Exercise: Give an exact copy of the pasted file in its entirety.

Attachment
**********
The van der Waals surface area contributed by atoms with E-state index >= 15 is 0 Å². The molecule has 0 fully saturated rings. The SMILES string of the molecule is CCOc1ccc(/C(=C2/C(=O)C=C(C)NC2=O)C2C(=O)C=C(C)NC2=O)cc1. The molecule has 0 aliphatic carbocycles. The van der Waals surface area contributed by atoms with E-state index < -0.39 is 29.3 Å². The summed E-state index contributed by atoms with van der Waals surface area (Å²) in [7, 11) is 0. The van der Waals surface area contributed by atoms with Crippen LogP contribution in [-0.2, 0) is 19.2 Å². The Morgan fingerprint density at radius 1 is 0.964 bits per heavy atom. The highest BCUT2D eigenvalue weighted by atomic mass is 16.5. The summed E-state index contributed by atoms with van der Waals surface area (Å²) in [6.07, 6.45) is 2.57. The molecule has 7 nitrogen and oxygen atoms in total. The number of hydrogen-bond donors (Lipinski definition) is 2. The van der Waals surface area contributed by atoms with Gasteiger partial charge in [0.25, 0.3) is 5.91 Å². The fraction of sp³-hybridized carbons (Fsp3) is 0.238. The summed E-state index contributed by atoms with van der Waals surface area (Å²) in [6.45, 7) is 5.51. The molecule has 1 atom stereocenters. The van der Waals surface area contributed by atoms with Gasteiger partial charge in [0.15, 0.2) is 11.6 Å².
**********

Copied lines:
The van der Waals surface area contributed by atoms with E-state index >= 15 is 0 Å². The molecule has 0 fully saturated rings. The SMILES string of the molecule is CCOc1ccc(/C(=C2/C(=O)C=C(C)NC2=O)C2C(=O)C=C(C)NC2=O)cc1. The molecule has 0 aliphatic carbocycles. The van der Waals surface area contributed by atoms with E-state index < -0.39 is 29.3 Å². The summed E-state index contributed by atoms with van der Waals surface area (Å²) in [7, 11) is 0. The van der Waals surface area contributed by atoms with Crippen LogP contribution in [-0.2, 0) is 19.2 Å². The Morgan fingerprint density at radius 1 is 0.964 bits per heavy atom. The highest BCUT2D eigenvalue weighted by atomic mass is 16.5. The summed E-state index contributed by atoms with van der Waals surface area (Å²) in [6.07, 6.45) is 2.57. The molecule has 7 nitrogen and oxygen atoms in total. The number of hydrogen-bond donors (Lipinski definition) is 2. The van der Waals surface area contributed by atoms with Gasteiger partial charge in [0.25, 0.3) is 5.91 Å². The fraction of sp³-hybridized carbons (Fsp3) is 0.238. The summed E-state index contributed by atoms with van der Waals surface area (Å²) in [6.45, 7) is 5.51. The molecule has 1 atom stereocenters. The van der Waals surface area contributed by atoms with Gasteiger partial charge in [0.15, 0.2) is 11.6 Å².